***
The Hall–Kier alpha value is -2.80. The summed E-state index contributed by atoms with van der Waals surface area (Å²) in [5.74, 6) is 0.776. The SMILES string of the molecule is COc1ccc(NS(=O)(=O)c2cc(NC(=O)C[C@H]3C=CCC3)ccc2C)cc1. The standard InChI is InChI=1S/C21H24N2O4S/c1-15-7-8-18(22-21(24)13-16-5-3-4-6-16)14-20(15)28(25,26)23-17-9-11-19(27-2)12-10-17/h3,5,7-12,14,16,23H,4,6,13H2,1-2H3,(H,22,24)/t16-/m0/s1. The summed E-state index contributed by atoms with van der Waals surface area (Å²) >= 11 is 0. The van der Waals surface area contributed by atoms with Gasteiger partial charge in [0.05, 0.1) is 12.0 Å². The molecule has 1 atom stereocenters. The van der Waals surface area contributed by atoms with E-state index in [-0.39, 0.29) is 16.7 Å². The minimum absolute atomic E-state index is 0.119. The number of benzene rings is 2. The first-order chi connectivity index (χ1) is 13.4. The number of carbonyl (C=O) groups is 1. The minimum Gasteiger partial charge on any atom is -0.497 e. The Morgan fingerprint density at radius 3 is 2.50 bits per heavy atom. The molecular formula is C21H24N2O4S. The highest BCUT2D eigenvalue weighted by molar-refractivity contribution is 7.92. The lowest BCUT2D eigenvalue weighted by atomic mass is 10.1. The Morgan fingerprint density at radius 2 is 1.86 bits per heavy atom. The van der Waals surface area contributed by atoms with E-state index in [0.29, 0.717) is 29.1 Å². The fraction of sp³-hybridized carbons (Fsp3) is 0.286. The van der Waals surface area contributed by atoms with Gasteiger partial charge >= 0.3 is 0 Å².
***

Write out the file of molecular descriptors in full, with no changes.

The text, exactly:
The Hall–Kier alpha value is -2.80. The summed E-state index contributed by atoms with van der Waals surface area (Å²) in [5.74, 6) is 0.776. The SMILES string of the molecule is COc1ccc(NS(=O)(=O)c2cc(NC(=O)C[C@H]3C=CCC3)ccc2C)cc1. The standard InChI is InChI=1S/C21H24N2O4S/c1-15-7-8-18(22-21(24)13-16-5-3-4-6-16)14-20(15)28(25,26)23-17-9-11-19(27-2)12-10-17/h3,5,7-12,14,16,23H,4,6,13H2,1-2H3,(H,22,24)/t16-/m0/s1. The summed E-state index contributed by atoms with van der Waals surface area (Å²) >= 11 is 0. The van der Waals surface area contributed by atoms with Gasteiger partial charge in [0.05, 0.1) is 12.0 Å². The molecule has 1 atom stereocenters. The van der Waals surface area contributed by atoms with E-state index in [-0.39, 0.29) is 16.7 Å². The minimum absolute atomic E-state index is 0.119. The number of benzene rings is 2. The first-order chi connectivity index (χ1) is 13.4. The number of carbonyl (C=O) groups is 1. The minimum Gasteiger partial charge on any atom is -0.497 e. The Morgan fingerprint density at radius 3 is 2.50 bits per heavy atom. The molecular formula is C21H24N2O4S. The highest BCUT2D eigenvalue weighted by molar-refractivity contribution is 7.92. The lowest BCUT2D eigenvalue weighted by atomic mass is 10.1. The Morgan fingerprint density at radius 2 is 1.86 bits per heavy atom. The van der Waals surface area contributed by atoms with E-state index in [0.29, 0.717) is 29.1 Å². The fraction of sp³-hybridized carbons (Fsp3) is 0.286. The van der Waals surface area contributed by atoms with Gasteiger partial charge >= 0.3 is 0 Å².